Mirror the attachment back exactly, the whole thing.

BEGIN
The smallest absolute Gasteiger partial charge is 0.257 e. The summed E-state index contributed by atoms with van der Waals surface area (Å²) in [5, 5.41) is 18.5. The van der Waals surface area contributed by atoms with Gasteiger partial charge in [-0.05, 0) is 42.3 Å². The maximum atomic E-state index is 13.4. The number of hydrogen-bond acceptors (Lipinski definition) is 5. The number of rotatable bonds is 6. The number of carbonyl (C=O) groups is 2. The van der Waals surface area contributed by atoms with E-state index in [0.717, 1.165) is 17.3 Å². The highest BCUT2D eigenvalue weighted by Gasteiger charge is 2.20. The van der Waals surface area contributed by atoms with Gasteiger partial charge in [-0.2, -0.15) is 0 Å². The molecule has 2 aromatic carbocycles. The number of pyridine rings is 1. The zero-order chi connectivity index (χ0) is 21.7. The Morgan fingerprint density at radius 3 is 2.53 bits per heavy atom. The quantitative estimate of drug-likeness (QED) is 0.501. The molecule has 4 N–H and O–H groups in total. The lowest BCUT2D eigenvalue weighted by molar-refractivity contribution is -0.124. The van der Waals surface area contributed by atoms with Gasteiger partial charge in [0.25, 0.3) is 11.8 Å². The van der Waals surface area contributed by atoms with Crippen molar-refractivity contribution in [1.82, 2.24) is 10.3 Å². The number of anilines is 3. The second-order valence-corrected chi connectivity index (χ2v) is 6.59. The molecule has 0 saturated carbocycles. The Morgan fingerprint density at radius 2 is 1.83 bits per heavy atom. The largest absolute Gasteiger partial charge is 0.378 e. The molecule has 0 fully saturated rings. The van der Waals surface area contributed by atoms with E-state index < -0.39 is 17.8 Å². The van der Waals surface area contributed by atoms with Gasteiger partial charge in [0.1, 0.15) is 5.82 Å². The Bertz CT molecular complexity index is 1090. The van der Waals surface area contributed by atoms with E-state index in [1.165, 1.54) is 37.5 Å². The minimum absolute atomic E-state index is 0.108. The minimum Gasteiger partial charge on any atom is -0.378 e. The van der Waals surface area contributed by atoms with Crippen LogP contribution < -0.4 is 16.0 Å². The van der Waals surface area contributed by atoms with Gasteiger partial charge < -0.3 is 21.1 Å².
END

The smallest absolute Gasteiger partial charge is 0.257 e. The summed E-state index contributed by atoms with van der Waals surface area (Å²) in [5, 5.41) is 18.5. The van der Waals surface area contributed by atoms with Gasteiger partial charge in [-0.05, 0) is 42.3 Å². The maximum atomic E-state index is 13.4. The number of hydrogen-bond acceptors (Lipinski definition) is 5. The number of rotatable bonds is 6. The number of carbonyl (C=O) groups is 2. The van der Waals surface area contributed by atoms with E-state index in [0.717, 1.165) is 17.3 Å². The highest BCUT2D eigenvalue weighted by Gasteiger charge is 2.20. The van der Waals surface area contributed by atoms with Gasteiger partial charge in [-0.2, -0.15) is 0 Å². The molecule has 2 aromatic carbocycles. The number of pyridine rings is 1. The zero-order chi connectivity index (χ0) is 21.7. The Morgan fingerprint density at radius 3 is 2.53 bits per heavy atom. The quantitative estimate of drug-likeness (QED) is 0.501. The molecule has 4 N–H and O–H groups in total. The lowest BCUT2D eigenvalue weighted by molar-refractivity contribution is -0.124. The van der Waals surface area contributed by atoms with Gasteiger partial charge in [0.25, 0.3) is 11.8 Å². The van der Waals surface area contributed by atoms with Crippen molar-refractivity contribution in [1.82, 2.24) is 10.3 Å². The number of anilines is 3. The second-order valence-corrected chi connectivity index (χ2v) is 6.59. The molecule has 0 saturated carbocycles. The Morgan fingerprint density at radius 2 is 1.83 bits per heavy atom. The largest absolute Gasteiger partial charge is 0.378 e. The molecule has 0 fully saturated rings. The van der Waals surface area contributed by atoms with E-state index < -0.39 is 17.8 Å². The van der Waals surface area contributed by atoms with Gasteiger partial charge in [0.1, 0.15) is 5.82 Å². The Bertz CT molecular complexity index is 1090. The van der Waals surface area contributed by atoms with E-state index in [1.165, 1.54) is 37.5 Å². The minimum absolute atomic E-state index is 0.108. The minimum Gasteiger partial charge on any atom is -0.378 e. The van der Waals surface area contributed by atoms with Crippen LogP contribution < -0.4 is 16.0 Å². The van der Waals surface area contributed by atoms with Gasteiger partial charge < -0.3 is 21.1 Å².